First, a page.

Why Windows is still the big OS wheel

Legal wranglings aside, Microsoft is still powering PCs. Its prospects in the handheld and gadget space might be looking up, too
Written by Mary Jo Foley, Senior Contributing Editor

With the PC Expo trade show just around the corner, thoughts turn to hardware -- PCs, NetPCs, legacy-free systems, handhelds, cell phones, smart phones. But what's powering all the latest and greatest devices?

For the moment, it's the same old operating systems and browsers.

There was good reason judge Thomas Penfield Jackson ruled that Microsoft was a monopoly in the Intel X86-based desktop space: Windows 95/98/98 SE is preloaded on more than 90 percent of these systems. On the device side, meanwhile, the market is more fragmented, but Palm OS is king, at least for the moment.

In the not-too-distant future, expect some movement within both the Intel PC OS and device OS fronts.

While there will likely be some increased acceptance of Windows alternatives, such as BeOS and Linux, driven primarily by the ABM (anyone but Microsoft) groupies, Windows will continue to dominate the Intel PC OS news and the market. The next two Windows releases on tap, Windows Millennium Edition and Whistler Consumer, are expected to be fairly minor, in terms of changes made to the feature set and user interface.

Microsoft is putting the finishing touches on Windows ME, aka, Windows Millennium Edition. Windows ME will provide a good indicator of what the increasingly integrated Windows for home/consumer users will look like -- unless the US Department of Justice has its way and Microsoft is ordered to halt its integration binge.

Windows ME is expected to go gold in the next month or so, possibly in time to make it onto back-to-school systems and definitely in time to show up on Christmas-season PC models.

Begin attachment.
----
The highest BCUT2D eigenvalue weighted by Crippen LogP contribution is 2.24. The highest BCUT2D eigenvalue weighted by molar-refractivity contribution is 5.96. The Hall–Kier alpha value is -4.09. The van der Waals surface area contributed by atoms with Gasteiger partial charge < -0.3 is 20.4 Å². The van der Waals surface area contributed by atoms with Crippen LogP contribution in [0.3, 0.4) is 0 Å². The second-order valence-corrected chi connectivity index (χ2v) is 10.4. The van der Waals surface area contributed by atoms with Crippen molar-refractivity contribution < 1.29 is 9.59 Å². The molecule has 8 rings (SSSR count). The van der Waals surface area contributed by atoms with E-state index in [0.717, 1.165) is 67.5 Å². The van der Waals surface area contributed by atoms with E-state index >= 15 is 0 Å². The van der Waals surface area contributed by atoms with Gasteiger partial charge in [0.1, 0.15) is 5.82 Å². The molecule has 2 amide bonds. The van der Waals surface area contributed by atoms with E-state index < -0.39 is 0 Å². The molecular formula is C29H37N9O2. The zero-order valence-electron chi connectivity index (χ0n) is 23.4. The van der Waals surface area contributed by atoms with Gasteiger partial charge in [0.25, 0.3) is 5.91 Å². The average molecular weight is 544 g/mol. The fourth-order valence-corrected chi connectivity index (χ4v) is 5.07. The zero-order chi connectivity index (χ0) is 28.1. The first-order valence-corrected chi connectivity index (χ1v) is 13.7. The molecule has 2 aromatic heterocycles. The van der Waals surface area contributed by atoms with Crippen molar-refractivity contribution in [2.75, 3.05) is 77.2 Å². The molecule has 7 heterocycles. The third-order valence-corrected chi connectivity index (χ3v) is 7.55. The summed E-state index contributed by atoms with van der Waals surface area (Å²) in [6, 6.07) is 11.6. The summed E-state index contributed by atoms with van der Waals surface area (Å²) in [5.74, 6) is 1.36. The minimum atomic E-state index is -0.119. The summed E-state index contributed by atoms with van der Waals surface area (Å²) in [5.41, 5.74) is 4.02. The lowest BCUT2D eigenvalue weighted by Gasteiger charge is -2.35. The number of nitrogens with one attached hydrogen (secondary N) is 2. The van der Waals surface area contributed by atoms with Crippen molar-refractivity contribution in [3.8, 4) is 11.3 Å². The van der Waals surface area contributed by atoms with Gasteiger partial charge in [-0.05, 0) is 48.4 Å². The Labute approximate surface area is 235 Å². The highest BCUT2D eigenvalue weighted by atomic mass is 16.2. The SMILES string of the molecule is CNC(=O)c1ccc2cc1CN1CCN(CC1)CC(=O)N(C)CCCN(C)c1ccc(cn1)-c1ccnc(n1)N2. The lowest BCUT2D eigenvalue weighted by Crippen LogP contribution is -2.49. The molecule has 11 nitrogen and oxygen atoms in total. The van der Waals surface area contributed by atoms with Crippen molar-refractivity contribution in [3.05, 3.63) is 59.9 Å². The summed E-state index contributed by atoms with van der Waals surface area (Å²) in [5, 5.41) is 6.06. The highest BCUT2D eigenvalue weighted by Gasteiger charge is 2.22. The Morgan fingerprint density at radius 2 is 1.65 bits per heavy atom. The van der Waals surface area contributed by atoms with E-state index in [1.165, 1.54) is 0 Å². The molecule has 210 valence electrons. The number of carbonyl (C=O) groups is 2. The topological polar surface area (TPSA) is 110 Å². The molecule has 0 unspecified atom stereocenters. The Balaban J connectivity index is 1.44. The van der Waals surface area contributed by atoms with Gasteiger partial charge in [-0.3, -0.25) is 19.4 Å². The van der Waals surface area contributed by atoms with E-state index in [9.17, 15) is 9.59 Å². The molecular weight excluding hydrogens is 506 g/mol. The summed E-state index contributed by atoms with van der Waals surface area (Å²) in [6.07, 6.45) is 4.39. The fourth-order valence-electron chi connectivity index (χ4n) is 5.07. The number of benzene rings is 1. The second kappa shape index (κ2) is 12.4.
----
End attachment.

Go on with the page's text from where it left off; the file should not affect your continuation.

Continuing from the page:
Windows ME is Microsoft's first purely consumer-focused version of Windows. It is slated to be the final Windows 9X-kernel-based release, according to Microsoft. The release is slated to provide enhancements in the areas of Internet connectivity, home networking, PC health and digital media management, Microsoft officials have said.

Release Candidate 2 -- a beta release that Microsoft told testers might be the final beta of Windows Me -- shipped to testers earlier this month. One of the primary components of Windows Me, Internet Explorer 5.5, went gold around 10 June.

Sources said the major impediment to finalizing the Windows Me code is the still-not-completed Windows Media Player 7, an element Microsoft decided to integrate into Windows Me fairly late in the development process.

Meanwhile, Microsoft developers also are laboring on Whistler, the next upgrade to Windows across the board. Microsoft is planning on consumer and business versions of Whistler, as well as 32-bit and 64-bit flavors of the forthcoming NT-kernel-based operating system.

Earlier this year, Microsoft scrapped plans to develop 'Neptune', a consumer-oriented version of Windows based on the NT kernel, instead focusing on Whistler. (Whistler also supplants Odyssey, referred to by some sources as NT 5.5, which had been slated as the first full-fledged upgrade to Windows 2000.)

Whistler progress is slow, but steady. According to Microsoft internal documents examined by ZDNet News, the software developer is endeavoring to release a 'preview', or alpha, version of the 32-bit Whistler to selected PC maker and software vendor partners by 28 June.

Microsoft is shooting to deliver a wider-scale (but closed) first beta of Whistler seven weeks later, some time around late August.

Microsoft's stated goal is to ship Whistler in the first half of next year. Internally, the company's developers are still hopeful they might go gold with Whistler by August, which would allow them to hit the back-to-school market. The worst-case projection, according to sources: Whistler will come preloaded on Christmas 2001 PCs.

While Microsoft's got the PC OS market all but sewn up, the company is facing an uphill struggle on other devices, such as PDAs, cell phones and interactive TV systems.

In the device space, it's Palm OS, not Windows CE, that rules the roost. Microsoft officially rolled out its embedded Windows CE 3.0 product and related development tools Thursday.

It could be these very tools that end up giving CE a fighting chance at this end of the market, said Mike McGuire, principal analyst for mobile computing with Gartner Group.

"At the operating system level, at least in the existing market for tablets and PDAs, there are new questions brewing," said McGuire. "How do you get these devices into the corporate market? Will handheld growth be attributable to more media-rich, all-purpose platforms, like PocketPCs, or those with more targeted functionality, like Palms?"

McGuire said that Microsoft's wealth of development tool products and knowledge could give the company a push. "Microsoft has a good story here, but Palm, at least so far, doesn't really have much of a strategy here."

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